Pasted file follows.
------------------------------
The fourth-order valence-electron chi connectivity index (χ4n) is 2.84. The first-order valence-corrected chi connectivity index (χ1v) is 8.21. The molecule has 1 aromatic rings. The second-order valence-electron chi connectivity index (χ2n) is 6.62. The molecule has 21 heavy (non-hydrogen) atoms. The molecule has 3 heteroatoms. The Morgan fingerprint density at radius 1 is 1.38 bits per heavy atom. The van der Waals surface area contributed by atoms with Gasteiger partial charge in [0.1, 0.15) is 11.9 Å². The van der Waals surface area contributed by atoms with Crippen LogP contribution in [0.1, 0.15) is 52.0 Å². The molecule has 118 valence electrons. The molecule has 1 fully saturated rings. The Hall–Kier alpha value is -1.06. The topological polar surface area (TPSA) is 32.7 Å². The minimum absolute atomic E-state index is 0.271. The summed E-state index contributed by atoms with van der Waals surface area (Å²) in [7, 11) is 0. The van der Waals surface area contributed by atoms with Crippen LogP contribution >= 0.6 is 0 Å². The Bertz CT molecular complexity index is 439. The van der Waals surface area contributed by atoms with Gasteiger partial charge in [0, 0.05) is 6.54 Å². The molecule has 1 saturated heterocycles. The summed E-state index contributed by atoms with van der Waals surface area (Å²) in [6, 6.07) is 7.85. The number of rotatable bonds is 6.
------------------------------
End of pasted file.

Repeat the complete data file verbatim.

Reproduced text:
The fourth-order valence-electron chi connectivity index (χ4n) is 2.84. The first-order valence-corrected chi connectivity index (χ1v) is 8.21. The molecule has 1 aromatic rings. The second-order valence-electron chi connectivity index (χ2n) is 6.62. The molecule has 21 heavy (non-hydrogen) atoms. The molecule has 3 heteroatoms. The Morgan fingerprint density at radius 1 is 1.38 bits per heavy atom. The van der Waals surface area contributed by atoms with Gasteiger partial charge in [0.1, 0.15) is 11.9 Å². The van der Waals surface area contributed by atoms with Crippen LogP contribution in [0.1, 0.15) is 52.0 Å². The molecule has 118 valence electrons. The molecule has 1 fully saturated rings. The Hall–Kier alpha value is -1.06. The topological polar surface area (TPSA) is 32.7 Å². The minimum absolute atomic E-state index is 0.271. The summed E-state index contributed by atoms with van der Waals surface area (Å²) in [7, 11) is 0. The van der Waals surface area contributed by atoms with Crippen LogP contribution >= 0.6 is 0 Å². The Bertz CT molecular complexity index is 439. The van der Waals surface area contributed by atoms with Gasteiger partial charge in [0, 0.05) is 6.54 Å². The molecule has 1 saturated heterocycles. The summed E-state index contributed by atoms with van der Waals surface area (Å²) in [6, 6.07) is 7.85. The number of rotatable bonds is 6.